Part of that visual design, of course, would be determined by the filmmaker's locations in Montreal, one of the most unique cities on the American continent. In a sense, Montreal belongs to two worlds, as a typical North American big city, but with strong architectural and cultural links to Europe. This was entirely suitable for Levity's amorphous urban setting, in an unnamed "everycity. "

"I never identified the city in the script," says Solomon, "but I had originally written the film to take place during the summer. But when circumstances demanded that we film in Montreal in winter, it gave a whole different look and feel to the story. Montreal in winter is not a city where people are out in the streets walking all the time, so Manual Jordan became a much more isolated character. In the original conception, Manual was isolated amongst crowds of people, but in the final version he's more like a ghost haunting a more desolate city. "

"The story's simple but it needs to be done in bold strokes," declares Roger Deakins. "I'm using less light sources than I normally do, utilizing more direct light than I did on A Beautiful Mind, which had big, soft, naturalistic sources. This is much more directional light, and we're using color a lot more. Sometimes the colors are almost garish, like a scene in which Billy Bob Thornton's Manual is at the phone outside the convenience store. The store is a kind of off-color green, with florescent tubes, and the phone booth has this sort of very warm orange glow to it. We're doing things like that quite a bit, and it's great to go for a sort of surrealistic take. "

In addition to the artists behind-the-camera, the actors also found the location to be inspirational. "It was fantastic working in Montreal," declares Holly Hunter. "There's a certain kind of exoticism about Montreal that is unlike any other city that I've been in. The script had a slight 'other world' quality about it which made it a perfect location. "

While the filmmakers were justifiably concerned that the often brutal Montreal midwinter would make it almost impossible to shoot--there was a considerable amount of night work to be done on Levity--in fact, they found themselves in an unusually temperate season. "It was an odd winter in Montreal," admits producer Adam Merims. "Everybody said, 'It's going to be incredibly cold, you'll never be able to film. ' But it was usually 15 to 20 degrees warmer than usual, and the Montreal crews are great. They're very experienced, and really care about the script. Even the third grip will talk to you about a scene, which is kind of refreshing!" That kind of concern really translates into the film. "

"This is as good of a crew as you'd get anywhere," concurs Roger Deakins. "Montreal has got a lot of variety, so it's been really good for the movie. The only thing we haven't had is enough damn snow! It was a bit like Fargo in a way. .. we were in Minneapolis and there was no snow that year. We had to create it every day, and we did the same thing in Montreal. "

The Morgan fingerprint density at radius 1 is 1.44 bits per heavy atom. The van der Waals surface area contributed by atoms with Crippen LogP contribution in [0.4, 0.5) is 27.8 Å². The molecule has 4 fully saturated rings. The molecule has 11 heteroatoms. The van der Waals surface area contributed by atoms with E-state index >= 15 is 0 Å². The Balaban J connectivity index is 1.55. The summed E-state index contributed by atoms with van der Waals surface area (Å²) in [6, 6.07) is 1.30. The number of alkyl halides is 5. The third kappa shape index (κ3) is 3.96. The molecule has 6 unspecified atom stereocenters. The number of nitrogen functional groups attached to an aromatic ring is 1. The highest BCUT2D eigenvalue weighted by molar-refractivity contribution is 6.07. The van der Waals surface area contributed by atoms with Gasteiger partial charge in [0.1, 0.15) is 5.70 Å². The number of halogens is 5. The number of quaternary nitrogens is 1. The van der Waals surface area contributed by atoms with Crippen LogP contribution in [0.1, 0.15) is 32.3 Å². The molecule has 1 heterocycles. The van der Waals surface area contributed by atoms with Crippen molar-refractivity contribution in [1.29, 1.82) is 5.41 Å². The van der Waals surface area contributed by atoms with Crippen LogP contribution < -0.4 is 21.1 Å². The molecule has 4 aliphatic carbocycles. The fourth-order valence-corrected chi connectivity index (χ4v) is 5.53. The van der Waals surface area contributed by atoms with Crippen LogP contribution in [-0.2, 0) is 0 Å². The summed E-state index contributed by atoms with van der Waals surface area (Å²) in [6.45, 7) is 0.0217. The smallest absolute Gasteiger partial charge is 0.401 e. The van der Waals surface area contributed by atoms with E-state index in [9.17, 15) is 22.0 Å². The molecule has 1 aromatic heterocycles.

"Who'd have thought that in Montreal in February we would have to create snow," says Ed Solomon. "It's been really strange. There was one day when it was actually 50 degrees warmer than they told us it was going to be. We had to truck in a lot of snow from northern Canada so that we didn't have somebody walking out of a building in a middle of the snow, and then cut to a reverse with them walking on blacktop. "

Ultimately, all parties, both in front of and behind the camera, were satisfied with the entire process. The actors had a mutual admiration society in all directions. "I had great fun working with Billy Bob," says Morgan Freeman. "He likes to try things, he's edgy, he's an emotional gambler. "

"It's amazing to be part of this cast," adds Kirsten Dunst. "I'm so honored to be working with all of them. Since Billy Bob is also a writer and director, he has a way of making things as truthful and simple as possible, which is always the best. And he likes to do things on the first take, with usually no rehearsal, which is great because it's more spontaneous. "

Holly Hunter found that Ed Solomon remained absolutely true to his original vision for Levity: "What I love about this movie is its intimacy. It's very small, and doesn't make any pretension about being anything else. There are no action scenes thrown in to reach a certain kind of audience. It's written by one guy, Ed Solomon, so it has the voice of a single person. He has a fantastic ear, a wonderful sense of dialogue, and is also very funny. I think that Ed's writing has an inherent sense of what is truly comic in how people behave.

"And then, Ed directing it as well as having written it, gives a wholeness to the entire project," continues Hunter. "Ed is a very giving, generous person, so he's been a great collaborator on this movie and it's been a great experience for me from beginning
to end. "

"It's important that everyone share a vision of what's important about the film," concludes Ed Solomon. "But in terms of achieving that final goal, I think that if you have really talented people around you, you're a fool not to let them do their art and their craft.

"A movie that you create and then make in collaboration with other people is never what you imagine it to be. There is the movie you thought of. There is the movie you were actually able to write. There is the movie you designed. There is the movie that you shot. Then there is the movie that you edit. They are all different films, and hopefully, at each stage, it becomes better. That's the hope. "

Author : Sony Pictures Classics